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Here's How You Should Pass These Taxes We Don't Want

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OPINION: How to Pass These Taxes We Hate

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I will try to stop you from doing what you want to do. But first let me tell you how to do what you want to do.

That may sound strange, but it's the peculiar political narrative in California these days.

Republicans hate taxes and will oppose any attempt to raise taxes, even if just in conversation. But they also keep giving public advice to Democrats about how to pass the taxes.

My friend Joel Fox, a writer who is former president of the Howard Jarvis Taxpayers Assn. and leads the Fox & Hounds web site, is among the leading of practitioners of this "here's how to do the thing you shouldn't do" style of counsel. The state needs budget reform via spending limit, before Democrats should move forward with tax increases he'd oppose. [UPDATE, 7/11: Joel Fox writes to note that he's not always opposed to taxes, since he publicly supported a temporary tax tied to a rainy day/fund spending limit in Prop 1A in the 2009 special election. A link to his argument on that front appears below in the comments]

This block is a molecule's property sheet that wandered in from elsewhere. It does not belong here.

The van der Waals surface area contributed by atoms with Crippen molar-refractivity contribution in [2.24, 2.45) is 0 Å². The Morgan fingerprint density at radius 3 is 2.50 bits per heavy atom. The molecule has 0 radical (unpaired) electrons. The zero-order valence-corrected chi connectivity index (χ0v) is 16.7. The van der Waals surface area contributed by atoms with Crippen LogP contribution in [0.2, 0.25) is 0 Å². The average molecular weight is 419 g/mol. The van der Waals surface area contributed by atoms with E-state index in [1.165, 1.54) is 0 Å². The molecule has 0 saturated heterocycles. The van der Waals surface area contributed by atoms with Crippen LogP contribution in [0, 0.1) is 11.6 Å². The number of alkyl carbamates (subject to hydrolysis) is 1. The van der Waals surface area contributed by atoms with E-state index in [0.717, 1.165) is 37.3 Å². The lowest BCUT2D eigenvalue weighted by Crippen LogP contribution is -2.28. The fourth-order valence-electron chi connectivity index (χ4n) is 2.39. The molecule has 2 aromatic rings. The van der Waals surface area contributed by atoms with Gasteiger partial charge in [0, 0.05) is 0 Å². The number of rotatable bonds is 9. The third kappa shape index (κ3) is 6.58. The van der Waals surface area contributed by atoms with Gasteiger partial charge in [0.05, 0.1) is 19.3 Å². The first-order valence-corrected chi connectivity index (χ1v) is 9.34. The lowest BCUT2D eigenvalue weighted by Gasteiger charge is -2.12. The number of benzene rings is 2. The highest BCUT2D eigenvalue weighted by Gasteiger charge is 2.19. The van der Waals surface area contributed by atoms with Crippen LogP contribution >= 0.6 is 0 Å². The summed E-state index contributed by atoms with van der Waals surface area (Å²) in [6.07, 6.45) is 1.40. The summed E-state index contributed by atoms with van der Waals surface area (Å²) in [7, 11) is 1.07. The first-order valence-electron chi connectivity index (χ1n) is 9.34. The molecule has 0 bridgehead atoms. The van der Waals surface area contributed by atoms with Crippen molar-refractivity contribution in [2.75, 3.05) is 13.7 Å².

The subject where Republicans really pull this rhetoric trick is on pensions. They are constantly declaring that voters won't support tax increases without pension reform first. To be sure, some Democrats are saying this too -- but those Democrats presumably want taxes to pass.

Republicans may be right in this political advice. They may be wrong. But it's the kind of advice that parents -- bad parents -- give their kids. If you're going to do the wrong thing, kid, here's how to do it.

Does that make the GOP California's bad mother?

Lead Prop Zero blogger Joe Mathews is California editor at Zocalo Public Square, a fellow at Arizona State University’s Center for Social Cohesion, and co-author of California Crackup: How Reform Broke the Golden State and How We Can Fix It (University of California, 2010).

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